- Will Broyles
Sadly, this week saw something totally expected, but alarming. The Times headquarters now dons U-Haul logo signage on its facade, as well as a new LED “Open” sign inviting customers of U-Haul into the building for trade. As of now, the Shreveport Times has not notified the public as to what their plan is in preserving their bound original newspaper prints that date back to the early 1870’s.
We originally reported this issue in a report (here) back in early November. Now, in mid-December, it is becoming more and more likely that these assets of Shreveport history, owned by the Times, is likely to be carelessly disposed of or stored away until they are a distant memory and safe for the mega-corporation, Gannett, to toss.
Gannett did have at least one offer to have this writer preserve the documents and maintain access in perpetuity to the Times. After initially accepting that offer, the Times reneged and claimed these bound prints were “assets” they actually wanted to keep. Several months later, the Times now must be content to ignore concerns from the public regarding these original papers and hope the issue will simply go away, or literally be U-Hauled off as major renovations to the building are currently under way. As of this past weekend, insiders confirmed that the archived original papers were still unmoved near the current renovations.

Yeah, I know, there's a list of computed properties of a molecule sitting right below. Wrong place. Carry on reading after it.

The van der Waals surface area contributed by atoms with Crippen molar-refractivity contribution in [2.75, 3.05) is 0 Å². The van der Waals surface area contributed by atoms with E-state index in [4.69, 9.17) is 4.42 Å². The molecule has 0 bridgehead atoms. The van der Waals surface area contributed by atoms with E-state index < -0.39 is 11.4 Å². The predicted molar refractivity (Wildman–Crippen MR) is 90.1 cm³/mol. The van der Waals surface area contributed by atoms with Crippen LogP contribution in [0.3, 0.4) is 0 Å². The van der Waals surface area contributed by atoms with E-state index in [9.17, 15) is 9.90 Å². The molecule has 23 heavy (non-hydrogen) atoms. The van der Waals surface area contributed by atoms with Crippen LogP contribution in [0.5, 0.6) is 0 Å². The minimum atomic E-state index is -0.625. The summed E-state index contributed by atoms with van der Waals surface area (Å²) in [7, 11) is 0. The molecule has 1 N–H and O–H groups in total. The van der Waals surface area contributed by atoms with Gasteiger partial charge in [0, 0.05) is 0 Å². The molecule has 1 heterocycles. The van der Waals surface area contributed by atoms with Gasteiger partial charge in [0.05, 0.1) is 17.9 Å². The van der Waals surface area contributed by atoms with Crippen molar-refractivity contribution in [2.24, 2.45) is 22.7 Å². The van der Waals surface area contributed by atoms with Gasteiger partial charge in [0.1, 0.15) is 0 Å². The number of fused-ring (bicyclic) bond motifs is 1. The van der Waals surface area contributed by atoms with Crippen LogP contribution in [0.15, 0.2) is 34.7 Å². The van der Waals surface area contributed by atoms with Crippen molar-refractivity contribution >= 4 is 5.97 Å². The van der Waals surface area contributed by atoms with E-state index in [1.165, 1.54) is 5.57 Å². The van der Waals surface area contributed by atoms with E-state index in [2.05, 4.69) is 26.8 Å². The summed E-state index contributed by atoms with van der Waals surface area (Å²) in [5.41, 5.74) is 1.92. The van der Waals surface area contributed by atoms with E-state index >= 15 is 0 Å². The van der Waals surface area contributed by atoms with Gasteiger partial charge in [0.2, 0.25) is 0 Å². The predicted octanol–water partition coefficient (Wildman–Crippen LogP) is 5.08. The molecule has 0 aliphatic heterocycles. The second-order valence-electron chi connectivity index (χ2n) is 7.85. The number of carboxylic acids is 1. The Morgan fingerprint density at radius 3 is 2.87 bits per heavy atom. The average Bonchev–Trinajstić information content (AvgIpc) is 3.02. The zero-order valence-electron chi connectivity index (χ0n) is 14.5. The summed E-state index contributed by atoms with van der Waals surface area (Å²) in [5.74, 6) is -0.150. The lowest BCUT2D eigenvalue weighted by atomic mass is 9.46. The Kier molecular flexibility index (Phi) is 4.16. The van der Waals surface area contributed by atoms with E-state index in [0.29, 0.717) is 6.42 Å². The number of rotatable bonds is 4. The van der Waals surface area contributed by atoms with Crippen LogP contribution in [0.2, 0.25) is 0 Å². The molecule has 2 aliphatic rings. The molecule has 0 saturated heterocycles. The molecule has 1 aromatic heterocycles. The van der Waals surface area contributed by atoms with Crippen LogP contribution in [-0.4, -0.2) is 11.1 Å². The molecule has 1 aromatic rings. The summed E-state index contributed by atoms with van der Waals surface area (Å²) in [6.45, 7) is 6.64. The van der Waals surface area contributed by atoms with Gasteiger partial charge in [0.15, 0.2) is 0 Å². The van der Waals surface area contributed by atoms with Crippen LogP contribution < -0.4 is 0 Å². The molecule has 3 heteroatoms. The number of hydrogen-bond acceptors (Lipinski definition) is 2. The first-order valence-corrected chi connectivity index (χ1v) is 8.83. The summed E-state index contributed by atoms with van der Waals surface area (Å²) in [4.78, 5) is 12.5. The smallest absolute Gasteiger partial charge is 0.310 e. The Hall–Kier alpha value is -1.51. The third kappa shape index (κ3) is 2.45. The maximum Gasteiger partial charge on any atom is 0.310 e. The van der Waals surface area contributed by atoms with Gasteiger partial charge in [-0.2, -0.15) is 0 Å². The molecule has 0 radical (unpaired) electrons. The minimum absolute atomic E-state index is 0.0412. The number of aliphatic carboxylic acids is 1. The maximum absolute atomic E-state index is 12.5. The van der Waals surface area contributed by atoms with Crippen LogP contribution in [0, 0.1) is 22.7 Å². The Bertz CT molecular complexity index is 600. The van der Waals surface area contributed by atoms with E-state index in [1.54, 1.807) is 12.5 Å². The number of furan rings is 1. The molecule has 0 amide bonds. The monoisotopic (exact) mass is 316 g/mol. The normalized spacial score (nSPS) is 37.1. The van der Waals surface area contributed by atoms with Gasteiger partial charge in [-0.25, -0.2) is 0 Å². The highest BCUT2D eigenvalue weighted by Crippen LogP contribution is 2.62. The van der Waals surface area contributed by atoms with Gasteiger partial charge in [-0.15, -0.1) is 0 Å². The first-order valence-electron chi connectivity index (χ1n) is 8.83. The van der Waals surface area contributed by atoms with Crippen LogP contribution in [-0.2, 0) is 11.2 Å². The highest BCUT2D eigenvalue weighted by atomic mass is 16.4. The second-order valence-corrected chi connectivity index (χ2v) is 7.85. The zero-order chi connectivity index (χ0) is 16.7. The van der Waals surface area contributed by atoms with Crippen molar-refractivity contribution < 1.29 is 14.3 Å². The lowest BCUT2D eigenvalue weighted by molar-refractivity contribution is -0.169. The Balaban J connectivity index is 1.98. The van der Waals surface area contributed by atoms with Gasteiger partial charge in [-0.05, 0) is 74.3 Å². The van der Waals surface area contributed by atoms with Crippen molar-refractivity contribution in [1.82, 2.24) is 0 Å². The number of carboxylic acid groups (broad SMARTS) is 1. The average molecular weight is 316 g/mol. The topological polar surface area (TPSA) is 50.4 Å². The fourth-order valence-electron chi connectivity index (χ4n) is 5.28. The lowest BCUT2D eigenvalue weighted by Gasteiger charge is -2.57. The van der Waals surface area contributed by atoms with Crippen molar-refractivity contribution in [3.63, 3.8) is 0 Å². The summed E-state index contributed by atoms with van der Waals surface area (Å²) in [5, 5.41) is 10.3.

What does this mean for a once-proud newspaper and a once-proud city? Our city obviously loses should the only visible path play to its end (as it has the entire year that the Times could have made a plan). This also cements the reality that while print news media still fights for its life across our country, our local paper is basically dead and gone. Gone are the days of actual investigative journalism, and reporters and top staff alike (outside of the sports page) have little tenure and a cursory context to the goings on of our community. Often, those who remain to read for the scraps of news available must overcome the tsunami of unchecked press releases from local government, press releases touting the majesty of the Community Foundation, clickbait stories intended to draw shallow attention and mountains of coupons.
What matters here is that when we did have a real newspaper, it served this community. The Times has largely ceased serving the interest of the community for quite some time now, but even those of us who watch happenings in our community are shocked that they’d so carelessly regard the original prints, symbolic of their former glory.
Shreveport needs a watchdog newspaper as our corrupt governmental bodies spiral the drain at the city and parish levels. Such a newspaper could make major impacts in helping clean up our governmental messes of lack of transparency and accountability. Instead, our newspaper is literally vacating so that a city spiraling out of control can more conveniently haul their lives and materials away from our beloved home.